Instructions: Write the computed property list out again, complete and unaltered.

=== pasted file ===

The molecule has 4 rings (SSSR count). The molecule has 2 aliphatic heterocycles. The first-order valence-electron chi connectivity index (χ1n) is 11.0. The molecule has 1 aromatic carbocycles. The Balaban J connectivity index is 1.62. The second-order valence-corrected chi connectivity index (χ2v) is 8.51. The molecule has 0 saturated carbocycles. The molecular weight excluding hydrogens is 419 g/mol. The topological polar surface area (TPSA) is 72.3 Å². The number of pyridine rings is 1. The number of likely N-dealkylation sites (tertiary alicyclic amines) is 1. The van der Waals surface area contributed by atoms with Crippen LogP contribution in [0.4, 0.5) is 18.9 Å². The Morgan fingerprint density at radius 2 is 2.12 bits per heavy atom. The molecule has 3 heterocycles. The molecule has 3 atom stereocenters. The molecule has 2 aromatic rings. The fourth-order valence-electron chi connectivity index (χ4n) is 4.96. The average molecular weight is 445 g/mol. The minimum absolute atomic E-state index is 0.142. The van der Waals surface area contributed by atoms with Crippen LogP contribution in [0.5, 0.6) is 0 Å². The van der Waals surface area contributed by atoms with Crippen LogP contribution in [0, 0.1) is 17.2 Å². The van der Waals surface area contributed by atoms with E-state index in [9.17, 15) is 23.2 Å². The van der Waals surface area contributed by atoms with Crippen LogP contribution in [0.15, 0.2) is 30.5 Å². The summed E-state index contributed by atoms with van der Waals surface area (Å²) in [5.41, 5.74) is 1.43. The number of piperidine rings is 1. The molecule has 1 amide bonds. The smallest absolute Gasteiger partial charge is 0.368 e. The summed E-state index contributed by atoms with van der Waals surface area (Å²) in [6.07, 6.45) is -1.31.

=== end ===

The molecule has 4 rings (SSSR count). The molecule has 2 aliphatic heterocycles. The first-order valence-electron chi connectivity index (χ1n) is 11.0. The molecule has 1 aromatic carbocycles. The Balaban J connectivity index is 1.62. The second-order valence-corrected chi connectivity index (χ2v) is 8.51. The molecule has 0 saturated carbocycles. The molecular weight excluding hydrogens is 419 g/mol. The topological polar surface area (TPSA) is 72.3 Å². The number of pyridine rings is 1. The number of likely N-dealkylation sites (tertiary alicyclic amines) is 1. The van der Waals surface area contributed by atoms with Crippen LogP contribution in [0.4, 0.5) is 18.9 Å². The Morgan fingerprint density at radius 2 is 2.12 bits per heavy atom. The molecule has 3 heterocycles. The molecule has 3 atom stereocenters. The molecule has 2 aromatic rings. The fourth-order valence-electron chi connectivity index (χ4n) is 4.96. The average molecular weight is 445 g/mol. The minimum absolute atomic E-state index is 0.142. The van der Waals surface area contributed by atoms with Crippen LogP contribution in [0.5, 0.6) is 0 Å². The van der Waals surface area contributed by atoms with Crippen LogP contribution in [0, 0.1) is 17.2 Å². The van der Waals surface area contributed by atoms with E-state index in [9.17, 15) is 23.2 Å². The van der Waals surface area contributed by atoms with Crippen LogP contribution in [0.15, 0.2) is 30.5 Å². The summed E-state index contributed by atoms with van der Waals surface area (Å²) in [5.41, 5.74) is 1.43. The number of piperidine rings is 1. The molecule has 1 amide bonds. The smallest absolute Gasteiger partial charge is 0.368 e. The summed E-state index contributed by atoms with van der Waals surface area (Å²) in [6.07, 6.45) is -1.31.